Meaning of SCOOP in English


I. ˈsküp noun

( -s )

Etymology: Middle English scope, from Middle Dutch schope, schoepe; akin to Middle Low German schōpe scoop, Middle High German schuobe scoop, Old High German skepfen to form, shape, create, draw up water — more at shape

1. : any of various containers or utensils for holding or removing liquid or loose materials: as

a. : a large ladle : a vessel with a long handle used for dipping or skimming liquids

a scoop for bailing a rowboat

b. : a deep shovel or similar but smaller and handheld implement for digging out and dipping or for shoveling

a coal scoop

a flour scoop

a grain scoop

a measuring scoop

c. : a hemispherical utensil with a handle for dipping out soft food (as ice cream or mashed potatoes)

d. : a small utensil often with a spoon-shaped blade for cutting or gouging ; specifically : a spoon-shaped surgical instrument used in extracting various materials (as debris, pus, foreign bodies)

e. : a receptacle with high curved sides for holding a loose bulk commodity on a weighing scale

f. : the bucket of a dredging machine or an earth-moving vehicle ; also : an earth-moving vehicle having a bucket

g. : cranberry rake


a. : the amount contained in a scoop

a scoop of ice cream

b. : an amount of something obtained in large quantity as if with a scoop (as a large profit in speculation)

had made a huge scoop on the stock exchange — Max Beerbohm

3. : scoop net


a. : the action of taking with a scoop or ladle : a motion with or like that made with a scoop

off these volcanic islands another scoop is made for bait — Time

b. : the act of scooping or the musical effect achieved by it : portamento

with an occasional hoot and a more than occasional scoop to betray the toll time has taken of her voice — Irving Kolodin


(1) : the taking in of all the cards on the table in one play in casino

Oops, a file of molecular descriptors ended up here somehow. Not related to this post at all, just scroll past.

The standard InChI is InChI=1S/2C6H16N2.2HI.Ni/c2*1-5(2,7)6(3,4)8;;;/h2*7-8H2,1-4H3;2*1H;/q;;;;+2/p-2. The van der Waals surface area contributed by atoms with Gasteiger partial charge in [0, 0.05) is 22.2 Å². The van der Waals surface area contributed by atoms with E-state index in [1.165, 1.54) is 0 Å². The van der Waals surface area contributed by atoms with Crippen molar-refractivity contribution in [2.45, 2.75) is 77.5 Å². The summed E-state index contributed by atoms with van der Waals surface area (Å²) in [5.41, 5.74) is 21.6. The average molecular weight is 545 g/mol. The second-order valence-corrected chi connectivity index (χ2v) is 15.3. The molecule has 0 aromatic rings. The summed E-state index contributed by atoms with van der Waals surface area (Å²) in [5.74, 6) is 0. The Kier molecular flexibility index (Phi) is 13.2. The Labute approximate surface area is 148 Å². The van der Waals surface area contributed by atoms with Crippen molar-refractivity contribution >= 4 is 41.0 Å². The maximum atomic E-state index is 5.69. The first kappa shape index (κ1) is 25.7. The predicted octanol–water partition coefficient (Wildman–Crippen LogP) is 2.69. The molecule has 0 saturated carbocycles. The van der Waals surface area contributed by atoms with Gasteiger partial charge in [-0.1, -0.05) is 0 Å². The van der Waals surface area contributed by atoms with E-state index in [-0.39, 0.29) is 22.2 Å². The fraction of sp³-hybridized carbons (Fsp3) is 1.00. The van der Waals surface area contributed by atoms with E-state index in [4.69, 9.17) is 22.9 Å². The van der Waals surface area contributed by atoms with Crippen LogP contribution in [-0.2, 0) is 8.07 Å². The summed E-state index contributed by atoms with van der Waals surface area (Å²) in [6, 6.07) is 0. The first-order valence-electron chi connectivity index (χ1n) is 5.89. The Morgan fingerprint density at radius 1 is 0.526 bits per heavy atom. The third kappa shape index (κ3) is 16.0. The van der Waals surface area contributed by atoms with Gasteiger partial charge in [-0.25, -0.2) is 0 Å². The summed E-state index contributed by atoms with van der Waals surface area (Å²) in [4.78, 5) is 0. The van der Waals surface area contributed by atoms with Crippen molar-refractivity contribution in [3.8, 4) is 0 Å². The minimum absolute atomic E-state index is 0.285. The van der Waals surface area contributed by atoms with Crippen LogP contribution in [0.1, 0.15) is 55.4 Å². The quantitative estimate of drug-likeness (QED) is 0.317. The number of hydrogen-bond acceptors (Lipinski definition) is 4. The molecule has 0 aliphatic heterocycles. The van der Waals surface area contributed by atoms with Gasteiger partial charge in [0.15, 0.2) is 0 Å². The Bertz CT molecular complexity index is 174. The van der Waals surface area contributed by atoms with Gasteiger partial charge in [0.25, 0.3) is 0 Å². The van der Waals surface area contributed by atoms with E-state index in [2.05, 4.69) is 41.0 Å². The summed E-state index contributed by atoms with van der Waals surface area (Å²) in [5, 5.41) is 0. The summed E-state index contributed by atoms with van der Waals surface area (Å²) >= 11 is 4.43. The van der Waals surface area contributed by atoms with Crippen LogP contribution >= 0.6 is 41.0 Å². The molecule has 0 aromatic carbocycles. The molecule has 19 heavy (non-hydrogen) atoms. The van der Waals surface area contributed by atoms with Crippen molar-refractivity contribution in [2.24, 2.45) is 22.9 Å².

(2) : scopa

d. : a field hockey stroke executed with the hands apart and the blade of the stick laid back to lift the ball


a. : a place hollowed out : a basin-shaped cavity : hollow

small city rests on a scoop between rocky hills — Springfield (Massachusetts) Union

b. : a shallow depression in the earth prepared by various birds as a foundation for their nest

c. : a funnel-shaped opening for channeling a fluid (as air or oil) into a desired path — compare air scoop

d. : a usually multiple unit and floodlight with a more or less shovel-shaped reflector used especially in movie and television studios


a. : information especially of immediate interest or significance

you heard the hot scoop — J.A.Michener

give him the scoop on the identification — J.K.Harris

b. : an exclusive news report : beat 10b

the story was a scoop by just a few hours — Stephen Watts

men whose self-restraint will give way before their desire for a scoop — Time

7. : a rounded and usually low-cut neckline on a woman's garment

II. verb

( -ed/-ing/-s )

Etymology: Middle English scopen, from scope, n.

transitive verb


a. : to take out or up with or as if with a scoop : dip

scoop sugar out of a barrel

scoop the center out of a melon

scooped up another mug of flip — Kenneth Roberts

every time she rolled to leeward, she would scoop up the South Atlantic Ocean — H.A.Chippendale

scooped up a handful of the salty earth — Marion Wilhelm

b. : to gather, take, or get sometimes surreptitiously in a more or less wholesale manner as if with a scoop : pick up

scooped up a couple of cakes of soap from the hotel — Gilbert Millstein

scooping his books up off the ground — Grace Metalious

c. : to lift (the ball) into the air with the stick without taking a preliminary swing in field hockey

2. : to empty by lading

to scoop a boat dry

3. : to make hollow : dig out : excavate

the earth had been scooped away — Willa Cather


a. : to make or shape by or as if by scooping — often used with out

water that by slow attrition had scooped out this wide channel — P.E.More

b. : to cut (material) away along a curved line ; specifically : to make (a garment) with a scoop neck or neckline

a scooped dress


a. : beat 4j

let the radio stations consistently scoop the press, or vice versa — Daniel Melcher & Nancy Larrick

b. : to obtain (a news story) as a beat

c. : to win against : beat 4d

next film … intended to scoop the screen adaptation of the year's biggest stage hit — Lewis Jacobs

6. : to glide from (one tone) to another tone especially in singing so as to sound the intermediate pitches or to begin (a tone) with a slide to the correct pitch

intransitive verb

1. : to do lading, hollowing, or gathering with or as if with a scoop

2. : to scoop a tone

the habit of sliding or scooping is another undesirable feature of singing — Sergius Kagen

she scoops, strains for notes — Robert Evett

Webster's New International English Dictionary.      Новый международный словарь английского языка Webster.